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#11
Originally Posted by Mentalist Traceur View Post
Since fkdep currently only creates packages with the 'Provides' field containing the 'faked' package name, fkdep cannot currently help displace packages that are a 'versioned' dependency of another package.
Hey, check your pull requests.
Originally Posted by Mentalist Traceur View Post
Two, though, is that if the package is already installed, and there is a hard dependency on the same version, I'm not exactly sure what happens.
Nothing interesting. dpkg -i removes real package and replaces it with fake one. Or I didn't understand you.
 

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#12
Originally Posted by hxka View Post
Hey, check your pull requests.
Thanks! I checked them within the first 24 hours after you posted that, I've just not had time to respond or address them (I don't 100% agree with the way one or two of them were done so I need to do something more intricate than a simple pull/merge).

Originally Posted by hxka View Post
Nothing interesting. dpkg -i removes real package and replaces it with fake one. Or I didn't understand you.
You understood me fine. That's what I wanted to double check, I'm glad you already knew the answer.
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#13
Alright, after being dormant on this for about a year, I think I will have the spare time within the next day or so to:
A. properly merge/incorporate the pull requests that have been sitting pending.
B. check if any other github work has happened by anyone else who's forked this
C. incorporate some new tweaks/improvements I figured out myself.

..that or I'll end up not having time and I'll just get stuck again for several months before doing anything more on this. Hope not.
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#14
P.S. If anyone has tried the packages produced by this script through the user-friendly way of installing (using file manager to find it and click on it so that it opens to install in HAM), it turns out that HAM refuses to install anything that doesn't have a 'user/*' section, or something like that. I think we already knew this as a community, it's nothing new, but I had forgotten it when coding this script.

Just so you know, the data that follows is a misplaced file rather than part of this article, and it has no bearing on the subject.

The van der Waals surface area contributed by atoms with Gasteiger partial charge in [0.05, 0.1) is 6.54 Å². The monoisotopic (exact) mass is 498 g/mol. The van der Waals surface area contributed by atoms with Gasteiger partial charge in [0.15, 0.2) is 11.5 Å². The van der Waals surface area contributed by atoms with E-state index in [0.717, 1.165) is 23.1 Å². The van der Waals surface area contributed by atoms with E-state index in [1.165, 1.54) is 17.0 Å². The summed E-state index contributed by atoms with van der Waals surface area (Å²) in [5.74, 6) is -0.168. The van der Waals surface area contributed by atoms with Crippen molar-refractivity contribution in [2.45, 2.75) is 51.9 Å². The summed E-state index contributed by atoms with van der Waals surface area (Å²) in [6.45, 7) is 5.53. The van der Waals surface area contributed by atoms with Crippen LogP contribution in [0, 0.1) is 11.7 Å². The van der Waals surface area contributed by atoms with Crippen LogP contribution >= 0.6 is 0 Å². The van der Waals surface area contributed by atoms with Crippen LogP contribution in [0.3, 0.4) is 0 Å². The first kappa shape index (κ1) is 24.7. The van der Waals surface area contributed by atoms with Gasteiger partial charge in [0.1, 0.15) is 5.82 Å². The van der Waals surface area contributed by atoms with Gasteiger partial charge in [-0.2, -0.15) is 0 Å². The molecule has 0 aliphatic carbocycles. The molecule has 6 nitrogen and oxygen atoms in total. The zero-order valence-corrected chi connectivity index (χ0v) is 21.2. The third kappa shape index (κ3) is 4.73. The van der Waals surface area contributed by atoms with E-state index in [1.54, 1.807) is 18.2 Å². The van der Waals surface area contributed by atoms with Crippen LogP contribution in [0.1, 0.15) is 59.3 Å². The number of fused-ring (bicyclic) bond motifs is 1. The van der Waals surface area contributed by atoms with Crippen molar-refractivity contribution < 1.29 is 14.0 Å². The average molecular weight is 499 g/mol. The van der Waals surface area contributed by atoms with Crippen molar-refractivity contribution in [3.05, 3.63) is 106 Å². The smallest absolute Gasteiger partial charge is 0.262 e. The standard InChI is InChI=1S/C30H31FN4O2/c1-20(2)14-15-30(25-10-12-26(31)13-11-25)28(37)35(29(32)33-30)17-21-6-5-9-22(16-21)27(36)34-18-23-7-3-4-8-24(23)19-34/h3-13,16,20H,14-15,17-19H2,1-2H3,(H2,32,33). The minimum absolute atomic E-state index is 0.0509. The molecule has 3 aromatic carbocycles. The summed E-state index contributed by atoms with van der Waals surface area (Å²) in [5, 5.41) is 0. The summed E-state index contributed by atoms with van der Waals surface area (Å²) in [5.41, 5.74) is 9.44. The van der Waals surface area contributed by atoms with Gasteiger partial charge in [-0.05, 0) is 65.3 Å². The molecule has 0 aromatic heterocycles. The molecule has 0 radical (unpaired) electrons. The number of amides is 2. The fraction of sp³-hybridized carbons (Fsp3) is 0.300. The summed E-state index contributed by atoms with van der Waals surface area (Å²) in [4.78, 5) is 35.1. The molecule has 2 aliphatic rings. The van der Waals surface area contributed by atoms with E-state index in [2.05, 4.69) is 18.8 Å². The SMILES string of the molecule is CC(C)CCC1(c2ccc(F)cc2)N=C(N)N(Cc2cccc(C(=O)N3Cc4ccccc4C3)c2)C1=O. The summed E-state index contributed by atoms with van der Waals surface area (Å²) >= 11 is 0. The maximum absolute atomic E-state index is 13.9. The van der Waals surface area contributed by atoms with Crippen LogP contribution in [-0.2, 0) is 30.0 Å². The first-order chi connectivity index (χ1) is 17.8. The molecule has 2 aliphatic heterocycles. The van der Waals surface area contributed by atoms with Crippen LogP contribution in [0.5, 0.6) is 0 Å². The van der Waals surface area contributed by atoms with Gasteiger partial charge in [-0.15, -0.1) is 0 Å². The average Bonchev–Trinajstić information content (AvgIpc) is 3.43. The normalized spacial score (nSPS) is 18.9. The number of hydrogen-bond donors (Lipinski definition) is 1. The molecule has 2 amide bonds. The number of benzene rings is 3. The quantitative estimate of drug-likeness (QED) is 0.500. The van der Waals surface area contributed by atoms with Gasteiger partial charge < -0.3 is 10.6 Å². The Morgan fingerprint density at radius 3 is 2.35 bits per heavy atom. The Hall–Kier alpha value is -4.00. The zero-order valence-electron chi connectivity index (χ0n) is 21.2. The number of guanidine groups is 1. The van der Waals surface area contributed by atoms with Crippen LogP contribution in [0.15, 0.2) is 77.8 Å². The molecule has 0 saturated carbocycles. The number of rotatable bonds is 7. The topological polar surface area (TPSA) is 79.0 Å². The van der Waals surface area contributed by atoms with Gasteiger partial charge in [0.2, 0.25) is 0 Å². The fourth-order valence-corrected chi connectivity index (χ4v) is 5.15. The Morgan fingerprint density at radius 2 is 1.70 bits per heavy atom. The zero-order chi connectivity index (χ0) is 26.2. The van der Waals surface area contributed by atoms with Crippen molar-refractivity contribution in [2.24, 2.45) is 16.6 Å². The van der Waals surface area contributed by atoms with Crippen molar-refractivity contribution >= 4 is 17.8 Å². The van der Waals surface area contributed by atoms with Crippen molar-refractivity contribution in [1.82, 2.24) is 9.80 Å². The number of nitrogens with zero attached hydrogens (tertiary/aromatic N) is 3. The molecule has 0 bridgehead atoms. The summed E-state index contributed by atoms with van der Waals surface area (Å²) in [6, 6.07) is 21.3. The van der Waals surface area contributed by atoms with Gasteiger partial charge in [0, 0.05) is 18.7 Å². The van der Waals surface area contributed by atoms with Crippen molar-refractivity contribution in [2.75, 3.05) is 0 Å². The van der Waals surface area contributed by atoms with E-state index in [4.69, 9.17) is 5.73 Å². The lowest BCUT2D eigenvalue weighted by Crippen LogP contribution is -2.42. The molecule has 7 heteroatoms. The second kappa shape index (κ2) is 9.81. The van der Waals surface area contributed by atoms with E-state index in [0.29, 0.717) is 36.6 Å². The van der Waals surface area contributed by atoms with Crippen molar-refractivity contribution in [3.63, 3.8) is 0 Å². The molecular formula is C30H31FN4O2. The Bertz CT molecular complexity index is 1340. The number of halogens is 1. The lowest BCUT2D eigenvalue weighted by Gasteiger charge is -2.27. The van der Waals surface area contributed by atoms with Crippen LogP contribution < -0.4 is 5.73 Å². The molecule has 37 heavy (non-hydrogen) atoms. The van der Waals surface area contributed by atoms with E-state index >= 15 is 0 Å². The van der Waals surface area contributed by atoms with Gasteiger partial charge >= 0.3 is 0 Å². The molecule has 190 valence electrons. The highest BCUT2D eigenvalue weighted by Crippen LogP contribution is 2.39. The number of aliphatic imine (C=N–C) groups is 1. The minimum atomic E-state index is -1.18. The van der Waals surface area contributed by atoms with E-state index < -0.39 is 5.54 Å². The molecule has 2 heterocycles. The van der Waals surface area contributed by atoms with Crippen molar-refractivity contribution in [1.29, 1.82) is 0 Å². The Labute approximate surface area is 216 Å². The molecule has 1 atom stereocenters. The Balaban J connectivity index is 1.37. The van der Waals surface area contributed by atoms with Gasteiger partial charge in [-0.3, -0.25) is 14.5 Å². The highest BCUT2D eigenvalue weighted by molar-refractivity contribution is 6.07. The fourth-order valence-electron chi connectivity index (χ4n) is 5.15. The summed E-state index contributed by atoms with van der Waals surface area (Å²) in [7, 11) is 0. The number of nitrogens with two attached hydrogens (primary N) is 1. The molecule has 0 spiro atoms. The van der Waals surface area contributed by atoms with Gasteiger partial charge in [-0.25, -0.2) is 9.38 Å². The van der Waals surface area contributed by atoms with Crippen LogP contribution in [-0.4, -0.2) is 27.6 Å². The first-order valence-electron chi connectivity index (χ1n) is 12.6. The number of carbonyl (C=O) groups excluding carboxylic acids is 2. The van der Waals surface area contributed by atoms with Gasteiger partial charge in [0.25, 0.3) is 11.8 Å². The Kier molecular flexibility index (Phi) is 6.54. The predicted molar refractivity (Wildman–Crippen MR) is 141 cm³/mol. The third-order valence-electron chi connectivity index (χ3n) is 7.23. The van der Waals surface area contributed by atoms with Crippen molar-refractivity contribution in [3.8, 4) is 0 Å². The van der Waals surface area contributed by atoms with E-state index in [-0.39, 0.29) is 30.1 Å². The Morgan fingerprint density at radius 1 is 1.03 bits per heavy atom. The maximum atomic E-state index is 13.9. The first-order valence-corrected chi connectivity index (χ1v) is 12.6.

I am undecided as to what I want to do: add a bunch of commandline options to enable more user-friendly and HAM-appeasing behavior, or not... I am leaning towards doing so, but in a modular manner:

Add one flag --ham-compatible (to use a HAM-friendly package section "user/metapackages" instead of "metapackages") to fkdep itself.
Create a wrapper script ("fkdep-ham" or something like that) to enable more user-friendly usecases (like moving the .deb file to /home/user/MyDocs after it's created so that the file manager could find it, or just launching HAM outright to install it).

I am looking for feedback on the following:
1. HAM will install packages with the section "user/metapackages", but I am not sure how "proper" that is - I know that upstream Debian has a "metapackages" section, so that's why I chose that section for the .debs fkdep generates initially. Consequently, "user/metapackages" seems like the natural extension of that to appease HAM by making the section start with "user/". But, maybe there's some good argument for using one of the commonly-used-in-repos sections for this, like "user/system". I don't think so but I welcome/invite any explanations as to why I may be wrong here.
2. Should I instead just code a --section commandline argument for fkdep, and implement the choice of section used for HAM-appeasement in the fkdep-ham wrapper? Now that I said this, I'm on the fence. Thoughts/advice?
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#15
#2 sounds more logical. Mind the "target audience" of fkdep - the more "flexible" it is for automatically creating fakes, the more use cases it may find.

/Estel
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#16
+1 for Estel re. #2
 

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#17
Wow!
The mere existance of this package is a great indicator for how broken Maemo really is.
It's like taking medicine for a disease where you don't know if the disease's symptoms or the medicine's side effects are worse.